Now that we have your attention.
We can talk about the fly, the facts (or lack thereof), the facial expressions, or the ineffectualness of yet another debate moderator, but what should never be forgotten in the midst of the many eyebrow-raising moments in Wednesday night’s vice-presidential debates is that no matter what you think of Kamala Harris, she made history on that stage as the first woman of color to come so close to holding such a high seat of power.
It was a point the current vice president, Mike Pence, made a point of acknowledging, offering up this milestone as a conciliatory gesture; his own sense of entitlement too entrenched to mask the tinge of condescension in his delivery. Even if the compliment seemed genuine to some, Pence’s behavior clearly communicated otherwise, as he repeatedly
lied pontificated over any and all half-hearted attempts USA Today’s Washington Bureau Chief Susan Page made to moderate. He did not hesitate to interrupt and interject into several of Harris’ responses, as well, making it clear he considered her less an opponent than an inconvenience, as David Frum noted in the Atlantic:
At the core of the Trump political project is the reassertion of dominance over the historically dominated by the historically dominant. That reassertion of dominance was Pence’s supreme project at this debate too. Pence did not imitate his boss’s manic and undisciplined—and ultimately catastrophically unsuccessful—style of dominance. Instead, he brought to this debate the more measured and controlled disdain of a man who had considered the matter carefully—and decided that the woman in front of him had no right to control him and that the woman to his right did not deserve to be onstage with him.
As several others noted—and Harris herself repeatedly reminded Pence—it was he who was likely out of his depth in comparison to both her incisive intelligence and breadth of experience as the former attorney general-turned-state senator of California. Nevertheless, with the arrogance and cognitive dissonance only a man who has spent the last four years of his life bending to the will of Donald Trump can muster, still, he persisted. Frankly, his bulldozing, however sociopathically calm, wasn’t surprising. Pence has always been the controlled and docile Dr. Jekyll to Trump’s bombastic Mr. Hyde, two faces of the same dangerous and pathological white male superiority complex.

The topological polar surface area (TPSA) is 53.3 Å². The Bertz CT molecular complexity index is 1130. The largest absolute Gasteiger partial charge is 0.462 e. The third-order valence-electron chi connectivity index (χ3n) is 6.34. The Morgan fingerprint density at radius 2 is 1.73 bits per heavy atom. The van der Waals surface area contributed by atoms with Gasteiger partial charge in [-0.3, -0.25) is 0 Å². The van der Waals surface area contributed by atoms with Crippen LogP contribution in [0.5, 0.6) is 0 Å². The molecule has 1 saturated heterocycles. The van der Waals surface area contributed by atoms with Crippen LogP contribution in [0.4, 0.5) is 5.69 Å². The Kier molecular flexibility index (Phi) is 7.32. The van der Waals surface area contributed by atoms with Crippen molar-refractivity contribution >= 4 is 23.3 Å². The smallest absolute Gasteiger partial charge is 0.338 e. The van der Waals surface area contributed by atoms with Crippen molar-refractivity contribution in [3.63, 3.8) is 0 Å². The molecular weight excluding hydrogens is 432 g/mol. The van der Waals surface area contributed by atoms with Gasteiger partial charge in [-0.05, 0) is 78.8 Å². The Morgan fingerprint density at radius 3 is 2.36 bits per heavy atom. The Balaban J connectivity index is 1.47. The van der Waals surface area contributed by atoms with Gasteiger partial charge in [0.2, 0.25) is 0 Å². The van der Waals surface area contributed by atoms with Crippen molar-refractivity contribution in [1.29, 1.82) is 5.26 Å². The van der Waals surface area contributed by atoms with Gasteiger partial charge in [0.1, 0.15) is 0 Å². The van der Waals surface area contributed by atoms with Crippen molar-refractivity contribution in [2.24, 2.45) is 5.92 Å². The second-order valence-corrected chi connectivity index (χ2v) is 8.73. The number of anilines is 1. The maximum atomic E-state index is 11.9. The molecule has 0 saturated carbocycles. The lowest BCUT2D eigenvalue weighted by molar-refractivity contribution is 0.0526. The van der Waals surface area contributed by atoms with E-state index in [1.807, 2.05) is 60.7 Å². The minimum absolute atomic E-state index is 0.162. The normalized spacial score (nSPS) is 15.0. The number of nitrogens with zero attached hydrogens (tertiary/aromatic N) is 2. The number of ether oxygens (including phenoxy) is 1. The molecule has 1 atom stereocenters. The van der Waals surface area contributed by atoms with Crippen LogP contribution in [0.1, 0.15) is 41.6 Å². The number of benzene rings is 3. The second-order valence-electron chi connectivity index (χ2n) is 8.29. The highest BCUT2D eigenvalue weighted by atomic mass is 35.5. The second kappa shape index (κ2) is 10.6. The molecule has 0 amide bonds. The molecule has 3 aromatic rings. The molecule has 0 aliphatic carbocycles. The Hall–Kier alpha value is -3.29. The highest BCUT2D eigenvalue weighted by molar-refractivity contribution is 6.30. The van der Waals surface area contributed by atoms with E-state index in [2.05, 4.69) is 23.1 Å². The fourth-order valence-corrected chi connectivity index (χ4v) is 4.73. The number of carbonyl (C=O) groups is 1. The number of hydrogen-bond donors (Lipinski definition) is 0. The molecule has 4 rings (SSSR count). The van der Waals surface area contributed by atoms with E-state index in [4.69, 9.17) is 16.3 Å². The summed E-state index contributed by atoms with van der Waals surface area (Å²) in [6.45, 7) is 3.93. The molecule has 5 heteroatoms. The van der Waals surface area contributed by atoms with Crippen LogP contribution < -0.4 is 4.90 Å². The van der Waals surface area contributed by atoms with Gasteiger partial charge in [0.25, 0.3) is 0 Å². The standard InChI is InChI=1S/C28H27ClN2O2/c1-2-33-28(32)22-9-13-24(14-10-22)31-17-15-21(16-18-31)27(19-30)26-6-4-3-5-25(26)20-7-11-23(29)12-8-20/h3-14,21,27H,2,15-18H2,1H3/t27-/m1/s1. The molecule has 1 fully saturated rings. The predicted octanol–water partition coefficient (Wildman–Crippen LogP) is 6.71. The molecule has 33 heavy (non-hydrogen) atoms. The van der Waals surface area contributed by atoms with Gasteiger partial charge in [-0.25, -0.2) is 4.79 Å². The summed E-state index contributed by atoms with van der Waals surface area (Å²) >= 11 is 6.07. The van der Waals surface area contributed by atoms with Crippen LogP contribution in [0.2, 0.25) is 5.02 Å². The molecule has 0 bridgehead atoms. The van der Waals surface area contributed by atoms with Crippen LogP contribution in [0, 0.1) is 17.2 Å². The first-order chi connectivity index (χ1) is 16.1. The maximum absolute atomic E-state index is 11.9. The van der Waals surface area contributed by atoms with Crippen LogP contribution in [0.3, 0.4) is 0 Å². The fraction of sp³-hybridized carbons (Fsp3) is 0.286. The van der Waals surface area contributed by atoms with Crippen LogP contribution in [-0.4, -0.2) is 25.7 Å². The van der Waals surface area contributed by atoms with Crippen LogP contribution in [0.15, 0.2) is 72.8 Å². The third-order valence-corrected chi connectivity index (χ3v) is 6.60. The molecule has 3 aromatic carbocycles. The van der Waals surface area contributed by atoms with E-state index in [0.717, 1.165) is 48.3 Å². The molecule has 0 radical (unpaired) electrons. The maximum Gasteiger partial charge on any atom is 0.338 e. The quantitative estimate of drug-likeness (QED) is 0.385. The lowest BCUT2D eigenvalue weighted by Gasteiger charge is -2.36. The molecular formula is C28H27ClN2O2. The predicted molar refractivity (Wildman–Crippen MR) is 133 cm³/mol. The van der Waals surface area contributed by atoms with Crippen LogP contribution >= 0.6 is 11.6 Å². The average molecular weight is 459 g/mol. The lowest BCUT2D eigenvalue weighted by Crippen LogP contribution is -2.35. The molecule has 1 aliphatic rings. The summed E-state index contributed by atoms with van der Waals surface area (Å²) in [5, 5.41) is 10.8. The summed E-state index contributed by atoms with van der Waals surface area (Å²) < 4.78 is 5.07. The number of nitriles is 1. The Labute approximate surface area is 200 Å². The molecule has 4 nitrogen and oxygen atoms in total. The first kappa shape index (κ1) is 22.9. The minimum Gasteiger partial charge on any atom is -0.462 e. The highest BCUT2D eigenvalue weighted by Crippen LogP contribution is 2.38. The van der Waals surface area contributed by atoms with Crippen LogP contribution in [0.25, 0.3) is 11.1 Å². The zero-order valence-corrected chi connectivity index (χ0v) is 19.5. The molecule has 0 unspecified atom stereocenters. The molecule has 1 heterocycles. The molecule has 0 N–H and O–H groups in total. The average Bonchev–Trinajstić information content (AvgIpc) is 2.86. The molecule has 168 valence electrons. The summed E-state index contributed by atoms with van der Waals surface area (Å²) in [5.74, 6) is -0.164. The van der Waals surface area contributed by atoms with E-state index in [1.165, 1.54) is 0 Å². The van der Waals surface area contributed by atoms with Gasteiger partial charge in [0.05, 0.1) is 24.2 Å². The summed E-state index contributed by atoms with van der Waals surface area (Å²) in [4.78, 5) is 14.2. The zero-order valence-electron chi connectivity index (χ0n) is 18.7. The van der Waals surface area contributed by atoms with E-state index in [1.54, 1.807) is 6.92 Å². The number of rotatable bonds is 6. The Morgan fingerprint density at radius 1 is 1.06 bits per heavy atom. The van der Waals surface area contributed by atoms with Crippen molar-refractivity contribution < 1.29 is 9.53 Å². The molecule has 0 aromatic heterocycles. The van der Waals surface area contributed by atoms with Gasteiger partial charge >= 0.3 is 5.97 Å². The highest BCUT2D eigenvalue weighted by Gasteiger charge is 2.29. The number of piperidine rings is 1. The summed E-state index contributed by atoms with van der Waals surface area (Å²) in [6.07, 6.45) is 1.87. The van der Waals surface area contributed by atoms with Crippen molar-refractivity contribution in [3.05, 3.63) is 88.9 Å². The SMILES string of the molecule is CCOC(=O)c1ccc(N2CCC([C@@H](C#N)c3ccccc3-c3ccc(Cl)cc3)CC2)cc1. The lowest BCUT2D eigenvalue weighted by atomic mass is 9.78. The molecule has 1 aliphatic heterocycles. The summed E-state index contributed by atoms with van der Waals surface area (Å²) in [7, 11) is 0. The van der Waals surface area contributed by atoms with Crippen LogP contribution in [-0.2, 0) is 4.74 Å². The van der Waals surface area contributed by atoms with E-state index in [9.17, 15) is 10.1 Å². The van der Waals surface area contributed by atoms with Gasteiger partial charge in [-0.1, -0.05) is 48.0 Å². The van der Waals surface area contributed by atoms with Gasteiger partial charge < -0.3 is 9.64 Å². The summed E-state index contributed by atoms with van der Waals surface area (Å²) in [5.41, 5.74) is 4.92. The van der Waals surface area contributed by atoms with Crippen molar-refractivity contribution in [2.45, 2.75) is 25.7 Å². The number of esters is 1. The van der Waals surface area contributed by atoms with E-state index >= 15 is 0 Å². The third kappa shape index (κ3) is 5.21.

White male dominance is so foundational in American culture and discourse that Page was nearly prone within its grasp, literally thanking the vice president of electoral voters for disrespecting her role as moderator, and consistently allowing him to well exceed his allotted time. No such grace would be afforded to Harris, who repeatedly attempted to reclaim her stolen time with far more resistance from Page, who suddenly found her fortitude when regulating the Democratic vice-presidential candidate.
Were our democracy not hanging in the balance, it would’ve been an almost hysterically teachable moment, since the dynamic of the three individuals on that stage was a microcosm of American politics (and by extension, society) itself: the white man emboldened by his presumption of place; the woman of color dutifully if begrudgingly playing by the prescribed rules to fight the good fight against tyranny, and the 53 percent of white women too cowed by their proximity to white male power to do the right and rational thing in respect for the greater good.
Those were the more obvious, all-too-familiar dynamics at play on the stage last night—but they made Harris’ simple and yet stunning declaration, “I’m speaking,” all the more significant. Women everywhere—and likely of every political persuasion—no doubt saw themselves in the much-remarked-upon moment when Harris dared to assert that she too was entitled to her time, space, and assertions about our democracy.